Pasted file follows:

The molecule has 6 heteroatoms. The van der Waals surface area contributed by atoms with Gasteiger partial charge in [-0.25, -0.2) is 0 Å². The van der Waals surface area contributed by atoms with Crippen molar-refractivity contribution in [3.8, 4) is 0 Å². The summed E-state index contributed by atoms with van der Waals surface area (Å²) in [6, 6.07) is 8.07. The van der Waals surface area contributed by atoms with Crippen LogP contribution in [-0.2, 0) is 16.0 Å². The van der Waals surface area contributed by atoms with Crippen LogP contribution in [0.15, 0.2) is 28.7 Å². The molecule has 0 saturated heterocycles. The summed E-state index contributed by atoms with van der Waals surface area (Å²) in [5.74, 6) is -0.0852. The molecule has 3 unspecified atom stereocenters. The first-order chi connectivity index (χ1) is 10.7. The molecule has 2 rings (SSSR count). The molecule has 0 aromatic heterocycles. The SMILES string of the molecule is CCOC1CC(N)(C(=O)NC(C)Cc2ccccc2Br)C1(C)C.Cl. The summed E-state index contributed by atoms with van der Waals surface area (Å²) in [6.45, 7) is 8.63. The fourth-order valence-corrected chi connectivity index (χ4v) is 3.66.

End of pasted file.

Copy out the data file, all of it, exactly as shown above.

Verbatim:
The molecule has 6 heteroatoms. The van der Waals surface area contributed by atoms with Gasteiger partial charge in [-0.25, -0.2) is 0 Å². The van der Waals surface area contributed by atoms with Crippen molar-refractivity contribution in [3.8, 4) is 0 Å². The summed E-state index contributed by atoms with van der Waals surface area (Å²) in [6, 6.07) is 8.07. The van der Waals surface area contributed by atoms with Crippen LogP contribution in [-0.2, 0) is 16.0 Å². The van der Waals surface area contributed by atoms with Crippen LogP contribution in [0.15, 0.2) is 28.7 Å². The molecule has 0 saturated heterocycles. The summed E-state index contributed by atoms with van der Waals surface area (Å²) in [5.74, 6) is -0.0852. The molecule has 3 unspecified atom stereocenters. The first-order chi connectivity index (χ1) is 10.7. The molecule has 2 rings (SSSR count). The molecule has 0 aromatic heterocycles. The SMILES string of the molecule is CCOC1CC(N)(C(=O)NC(C)Cc2ccccc2Br)C1(C)C.Cl. The summed E-state index contributed by atoms with van der Waals surface area (Å²) in [6.45, 7) is 8.63. The fourth-order valence-corrected chi connectivity index (χ4v) is 3.66.